Decentralized crypto exchanges are seeing a rampant surge in "wash trading" activity — a form of market manipulation via artificial transactions on both mainstream and meme tokens — amounting to a minimum of $2 billion in overvalued assets being traded or in circulation.
Solidus Labs Co-Founder and Chief Experience Office (CXO) Chen Arad explains the crypto firm's latest report verifying wash trade volumes and how to best identify fraud across liquidity pools.
"Often times, wash trading is often used ultimately to inflate volumes and give the appearance of additional trading, more trading that actually happened," Arad says. "It's a good way for scammers or for people who often circulate malicious crypto tokens to create the appearance of activity, to drive prices up in a way that is unfair."
Arad also notes which crypto assets are being used to facilitate wash trading behaviors.
AKIKO FUJITA: Well, we saw Bitcoin briefly breaking above that 27,000 handle for the first time this month ahead of the Federal Reserve's interest rate decision in this week. And while traders look to push digital assets out of a muted range, a recent crypto market manipulation report spotlights a significant challenge to the crypto space.
Wash trading, that's a form of fictitious trade and fraud linked to market manipulation, has riddled the crypto industry. According to Solidus Labs, decentralized exchanges face $2 billion worth of wash trades since 2020. In an era of greater regulatory scrutiny, this adds a new wrinkle to the crypto market and traders.
Here for a deeper dive, let's bring in the founder-- co-founder and chief experience officer Chen Arad. Chen, it's good to talk to you today. Your report specifically highlights 67% of crypto trades manipulated by wash traders. What does that mean from a pricing standpoint?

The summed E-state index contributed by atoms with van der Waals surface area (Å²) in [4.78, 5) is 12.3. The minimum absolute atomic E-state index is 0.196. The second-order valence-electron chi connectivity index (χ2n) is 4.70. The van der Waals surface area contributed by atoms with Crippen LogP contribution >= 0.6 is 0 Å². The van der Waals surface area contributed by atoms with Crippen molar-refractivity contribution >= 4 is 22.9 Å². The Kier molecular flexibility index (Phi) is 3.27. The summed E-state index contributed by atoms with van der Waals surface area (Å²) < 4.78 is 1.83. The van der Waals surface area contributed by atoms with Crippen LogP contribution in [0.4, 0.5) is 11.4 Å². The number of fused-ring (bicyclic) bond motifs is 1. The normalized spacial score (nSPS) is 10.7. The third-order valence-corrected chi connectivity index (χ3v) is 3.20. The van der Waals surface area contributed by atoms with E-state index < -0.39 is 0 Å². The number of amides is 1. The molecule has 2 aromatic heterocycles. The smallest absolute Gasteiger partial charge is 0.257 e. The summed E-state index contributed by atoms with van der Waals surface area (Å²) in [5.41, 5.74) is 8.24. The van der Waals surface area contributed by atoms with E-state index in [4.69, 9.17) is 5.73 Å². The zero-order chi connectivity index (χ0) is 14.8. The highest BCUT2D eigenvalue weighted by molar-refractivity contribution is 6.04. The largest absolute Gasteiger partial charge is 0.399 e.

CHEN ARAD: Thank you so much. It's great to be here. Important to say 67% of liquidity pools that we looked at-- liquidity pools are an important building block of every decentralized exchange. It's in practice where the trading happens. So again, this is a sample of the market. Of course, our goal here is to highlight that this is a challenge that these crypto markets are facing.
In practice, what it means is that in the parts of the market where this happens, in decentralized exchange where this happens, you know, traders ultimately face prices that are manipulated. Oftentimes, you know, wash trading is often used ultimately to inflate volumes and give the appearance of additional trading, more trading that actually happened. So you know it's a good way for scammers or for people who often circulate malicious crypto tokens to create the appearance of activity to drive prices up in a way that is unfair.
You know, important to say, you know, I always try to emphasize this, market manipulation is not a problem that just crypto deals with, right? Just this past month, the Department of Justice announced that two JPMorgan traders are sentenced to jail for manipulation of derivatives about that the bank admitted to about two years ago and also paid a $1 billion fine.
So again, wherever there are markets, there's manipulation. Crypto introduces a lot of new ways to do this, because it reinvents trading in some ways. And of course, our goal here is to highlight that this is a problem, but that there's a way to solve it. And it's actually easier to identify in a decentralized exchanges because of the transparency of the blockchain.